What is the priority for the Fed leadership: solving national American problems or serving the interests of the global system?
- The Fed is officially supposed to perform two functions: First, to promote “price stability.” This means in practice, fight against wage inflation and preserve sufficient unemployment so that wages will not increase. The “prices” that are supposed to stabilize are the price of labor (wages) and commodity prices.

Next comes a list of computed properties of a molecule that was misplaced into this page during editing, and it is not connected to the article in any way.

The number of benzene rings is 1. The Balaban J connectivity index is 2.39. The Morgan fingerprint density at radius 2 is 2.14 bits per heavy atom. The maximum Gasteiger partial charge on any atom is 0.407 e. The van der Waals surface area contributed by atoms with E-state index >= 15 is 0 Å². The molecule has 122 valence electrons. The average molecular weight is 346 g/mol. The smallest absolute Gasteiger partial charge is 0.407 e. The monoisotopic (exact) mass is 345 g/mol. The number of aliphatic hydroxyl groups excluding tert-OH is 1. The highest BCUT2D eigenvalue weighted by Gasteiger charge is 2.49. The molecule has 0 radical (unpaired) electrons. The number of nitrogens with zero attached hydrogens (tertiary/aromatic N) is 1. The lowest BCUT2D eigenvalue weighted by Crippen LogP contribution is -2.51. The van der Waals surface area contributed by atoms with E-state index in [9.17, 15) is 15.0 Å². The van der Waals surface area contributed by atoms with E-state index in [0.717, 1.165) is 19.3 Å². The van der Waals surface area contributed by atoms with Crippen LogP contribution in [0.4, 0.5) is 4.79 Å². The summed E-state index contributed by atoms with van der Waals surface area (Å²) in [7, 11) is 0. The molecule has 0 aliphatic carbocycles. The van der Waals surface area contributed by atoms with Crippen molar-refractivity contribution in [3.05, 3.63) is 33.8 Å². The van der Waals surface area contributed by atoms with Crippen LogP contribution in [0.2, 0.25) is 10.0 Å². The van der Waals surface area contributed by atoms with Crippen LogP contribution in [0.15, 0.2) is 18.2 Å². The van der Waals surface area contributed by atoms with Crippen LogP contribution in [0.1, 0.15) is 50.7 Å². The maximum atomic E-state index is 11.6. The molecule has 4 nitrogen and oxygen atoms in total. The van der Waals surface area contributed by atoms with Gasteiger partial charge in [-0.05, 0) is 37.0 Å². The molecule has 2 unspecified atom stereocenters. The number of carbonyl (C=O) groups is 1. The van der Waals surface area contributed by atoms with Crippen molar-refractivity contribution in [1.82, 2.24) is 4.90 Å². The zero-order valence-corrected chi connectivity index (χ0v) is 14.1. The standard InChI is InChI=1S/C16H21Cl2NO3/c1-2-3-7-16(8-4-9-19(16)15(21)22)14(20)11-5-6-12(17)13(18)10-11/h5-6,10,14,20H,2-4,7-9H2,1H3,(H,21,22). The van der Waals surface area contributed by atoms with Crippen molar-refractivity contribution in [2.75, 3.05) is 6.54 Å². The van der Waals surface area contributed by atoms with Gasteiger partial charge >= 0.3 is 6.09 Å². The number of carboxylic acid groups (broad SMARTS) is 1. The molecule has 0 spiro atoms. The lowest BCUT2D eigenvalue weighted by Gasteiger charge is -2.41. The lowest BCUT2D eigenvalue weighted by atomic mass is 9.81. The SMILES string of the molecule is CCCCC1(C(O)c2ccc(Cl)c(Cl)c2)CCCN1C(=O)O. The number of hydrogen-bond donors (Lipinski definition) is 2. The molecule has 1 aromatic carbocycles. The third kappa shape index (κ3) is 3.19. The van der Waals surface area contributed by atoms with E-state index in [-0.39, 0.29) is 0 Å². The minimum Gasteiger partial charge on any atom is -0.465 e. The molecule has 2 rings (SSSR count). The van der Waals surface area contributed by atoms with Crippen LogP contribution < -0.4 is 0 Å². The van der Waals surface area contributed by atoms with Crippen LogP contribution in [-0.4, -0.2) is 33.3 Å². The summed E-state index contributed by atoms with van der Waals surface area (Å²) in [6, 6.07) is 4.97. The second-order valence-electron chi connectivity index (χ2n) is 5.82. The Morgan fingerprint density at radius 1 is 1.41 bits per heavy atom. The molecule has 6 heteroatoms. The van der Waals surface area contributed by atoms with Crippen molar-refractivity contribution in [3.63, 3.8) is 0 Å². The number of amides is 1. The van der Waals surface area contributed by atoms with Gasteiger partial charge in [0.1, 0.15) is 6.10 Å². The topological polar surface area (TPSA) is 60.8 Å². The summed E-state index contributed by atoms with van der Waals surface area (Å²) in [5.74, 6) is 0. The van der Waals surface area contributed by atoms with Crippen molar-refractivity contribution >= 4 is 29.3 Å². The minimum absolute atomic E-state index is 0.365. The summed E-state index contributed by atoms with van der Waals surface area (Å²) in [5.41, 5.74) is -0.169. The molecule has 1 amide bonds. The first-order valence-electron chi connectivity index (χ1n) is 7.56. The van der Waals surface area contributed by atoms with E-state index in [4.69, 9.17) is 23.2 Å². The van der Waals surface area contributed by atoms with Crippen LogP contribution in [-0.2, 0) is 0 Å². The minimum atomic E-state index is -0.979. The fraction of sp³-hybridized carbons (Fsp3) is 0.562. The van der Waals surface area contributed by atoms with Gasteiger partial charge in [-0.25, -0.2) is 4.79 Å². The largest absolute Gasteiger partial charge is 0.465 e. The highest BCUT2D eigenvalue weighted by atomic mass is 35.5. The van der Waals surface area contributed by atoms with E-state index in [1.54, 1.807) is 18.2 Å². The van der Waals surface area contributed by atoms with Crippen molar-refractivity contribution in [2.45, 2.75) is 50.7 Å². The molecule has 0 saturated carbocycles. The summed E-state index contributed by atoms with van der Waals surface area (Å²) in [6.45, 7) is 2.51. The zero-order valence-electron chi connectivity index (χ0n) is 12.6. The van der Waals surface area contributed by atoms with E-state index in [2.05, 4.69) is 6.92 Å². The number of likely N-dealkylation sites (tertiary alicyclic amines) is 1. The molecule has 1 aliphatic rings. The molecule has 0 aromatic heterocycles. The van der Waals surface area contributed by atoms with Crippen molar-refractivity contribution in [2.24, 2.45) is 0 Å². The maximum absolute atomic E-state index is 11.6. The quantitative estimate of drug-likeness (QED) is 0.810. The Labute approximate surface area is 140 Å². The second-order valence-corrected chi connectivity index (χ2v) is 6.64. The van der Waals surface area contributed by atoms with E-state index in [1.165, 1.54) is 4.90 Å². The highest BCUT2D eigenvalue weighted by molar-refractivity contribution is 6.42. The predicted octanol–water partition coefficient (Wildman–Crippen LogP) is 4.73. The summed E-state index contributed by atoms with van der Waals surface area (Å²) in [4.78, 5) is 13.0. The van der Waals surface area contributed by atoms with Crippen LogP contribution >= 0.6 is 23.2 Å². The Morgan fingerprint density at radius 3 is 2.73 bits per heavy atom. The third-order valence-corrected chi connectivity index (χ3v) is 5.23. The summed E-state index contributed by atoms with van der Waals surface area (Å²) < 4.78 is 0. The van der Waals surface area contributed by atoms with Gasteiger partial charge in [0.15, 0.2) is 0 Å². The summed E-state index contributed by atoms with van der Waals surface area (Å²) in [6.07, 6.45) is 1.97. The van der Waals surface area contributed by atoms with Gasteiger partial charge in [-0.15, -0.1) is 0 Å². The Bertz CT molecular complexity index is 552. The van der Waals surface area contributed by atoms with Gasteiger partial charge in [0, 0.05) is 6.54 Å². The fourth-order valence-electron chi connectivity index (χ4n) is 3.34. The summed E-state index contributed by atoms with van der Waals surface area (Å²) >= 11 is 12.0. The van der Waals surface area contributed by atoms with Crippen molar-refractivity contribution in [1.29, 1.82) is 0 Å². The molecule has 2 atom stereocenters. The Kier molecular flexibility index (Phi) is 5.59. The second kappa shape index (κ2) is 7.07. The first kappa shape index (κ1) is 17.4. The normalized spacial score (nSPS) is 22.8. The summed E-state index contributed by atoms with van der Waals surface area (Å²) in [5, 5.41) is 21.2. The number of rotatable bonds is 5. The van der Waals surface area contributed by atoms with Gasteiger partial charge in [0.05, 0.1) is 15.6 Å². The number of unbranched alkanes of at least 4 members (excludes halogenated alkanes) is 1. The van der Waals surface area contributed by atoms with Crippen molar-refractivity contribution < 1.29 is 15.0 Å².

- Meanwhile, the Fed seeks to inflate asset prices, above all real estate prices. Under Alan Greenspan, the aim of the Bubble Economy was to inflate housing prices by enough so that homeowners could borrow the interest to pay the bankers each year, and even enough to spend on consumer goods that their stagnant wage levels were not sufficient to buy. The result was to vastly increase the volume of debt – and debt service became a rising element of prices throughout the economy. Debt-leveraged housing prices ended up absorbing about 40 percent of typical family budgets, and a rising share of corporate income as well, leaving less for spending on current production of consumer goods and capital goods.